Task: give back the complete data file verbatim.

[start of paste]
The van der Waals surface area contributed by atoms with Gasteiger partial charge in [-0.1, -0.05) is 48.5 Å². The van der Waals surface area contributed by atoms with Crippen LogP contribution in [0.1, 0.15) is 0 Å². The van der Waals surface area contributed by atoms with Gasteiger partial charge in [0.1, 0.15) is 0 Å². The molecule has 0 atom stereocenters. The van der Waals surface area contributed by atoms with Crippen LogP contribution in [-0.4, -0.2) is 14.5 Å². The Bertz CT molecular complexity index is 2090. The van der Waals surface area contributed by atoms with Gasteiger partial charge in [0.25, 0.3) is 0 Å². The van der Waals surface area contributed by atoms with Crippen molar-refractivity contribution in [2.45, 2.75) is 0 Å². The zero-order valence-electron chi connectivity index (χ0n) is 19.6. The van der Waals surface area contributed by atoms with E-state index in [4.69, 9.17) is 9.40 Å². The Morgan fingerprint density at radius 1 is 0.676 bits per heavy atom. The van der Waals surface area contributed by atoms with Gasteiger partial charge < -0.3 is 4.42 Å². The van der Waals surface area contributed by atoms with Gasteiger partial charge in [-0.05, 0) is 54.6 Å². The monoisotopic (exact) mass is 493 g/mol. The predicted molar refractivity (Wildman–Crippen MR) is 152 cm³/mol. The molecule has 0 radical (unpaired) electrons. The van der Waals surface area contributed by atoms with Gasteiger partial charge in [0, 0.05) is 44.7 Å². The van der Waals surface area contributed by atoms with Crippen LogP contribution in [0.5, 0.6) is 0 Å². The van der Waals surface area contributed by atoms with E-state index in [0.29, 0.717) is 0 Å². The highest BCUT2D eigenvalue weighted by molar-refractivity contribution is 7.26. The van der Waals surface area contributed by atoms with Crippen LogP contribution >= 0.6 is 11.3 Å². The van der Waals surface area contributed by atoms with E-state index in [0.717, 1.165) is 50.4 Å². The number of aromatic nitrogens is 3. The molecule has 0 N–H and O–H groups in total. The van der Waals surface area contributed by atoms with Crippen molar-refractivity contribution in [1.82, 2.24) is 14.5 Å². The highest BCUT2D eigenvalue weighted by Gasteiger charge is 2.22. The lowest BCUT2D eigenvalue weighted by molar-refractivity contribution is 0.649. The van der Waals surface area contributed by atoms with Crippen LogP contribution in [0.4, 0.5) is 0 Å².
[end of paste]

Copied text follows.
The van der Waals surface area contributed by atoms with Gasteiger partial charge in [-0.1, -0.05) is 48.5 Å². The van der Waals surface area contributed by atoms with Crippen LogP contribution in [0.1, 0.15) is 0 Å². The van der Waals surface area contributed by atoms with Gasteiger partial charge in [0.1, 0.15) is 0 Å². The molecule has 0 atom stereocenters. The van der Waals surface area contributed by atoms with Crippen LogP contribution in [-0.4, -0.2) is 14.5 Å². The Bertz CT molecular complexity index is 2090. The van der Waals surface area contributed by atoms with Gasteiger partial charge in [0.25, 0.3) is 0 Å². The van der Waals surface area contributed by atoms with Crippen molar-refractivity contribution in [2.45, 2.75) is 0 Å². The zero-order valence-electron chi connectivity index (χ0n) is 19.6. The van der Waals surface area contributed by atoms with E-state index in [4.69, 9.17) is 9.40 Å². The Morgan fingerprint density at radius 1 is 0.676 bits per heavy atom. The van der Waals surface area contributed by atoms with Gasteiger partial charge < -0.3 is 4.42 Å². The van der Waals surface area contributed by atoms with Gasteiger partial charge in [-0.05, 0) is 54.6 Å². The monoisotopic (exact) mass is 493 g/mol. The predicted molar refractivity (Wildman–Crippen MR) is 152 cm³/mol. The molecule has 0 radical (unpaired) electrons. The van der Waals surface area contributed by atoms with Gasteiger partial charge in [0, 0.05) is 44.7 Å². The van der Waals surface area contributed by atoms with Crippen LogP contribution in [0.5, 0.6) is 0 Å². The van der Waals surface area contributed by atoms with E-state index in [0.29, 0.717) is 0 Å². The highest BCUT2D eigenvalue weighted by molar-refractivity contribution is 7.26. The van der Waals surface area contributed by atoms with Crippen LogP contribution >= 0.6 is 11.3 Å². The van der Waals surface area contributed by atoms with E-state index in [0.717, 1.165) is 50.4 Å². The number of aromatic nitrogens is 3. The molecule has 0 N–H and O–H groups in total. The van der Waals surface area contributed by atoms with Crippen molar-refractivity contribution in [1.82, 2.24) is 14.5 Å². The highest BCUT2D eigenvalue weighted by Gasteiger charge is 2.22. The lowest BCUT2D eigenvalue weighted by molar-refractivity contribution is 0.649. The van der Waals surface area contributed by atoms with Crippen LogP contribution in [0.4, 0.5) is 0 Å².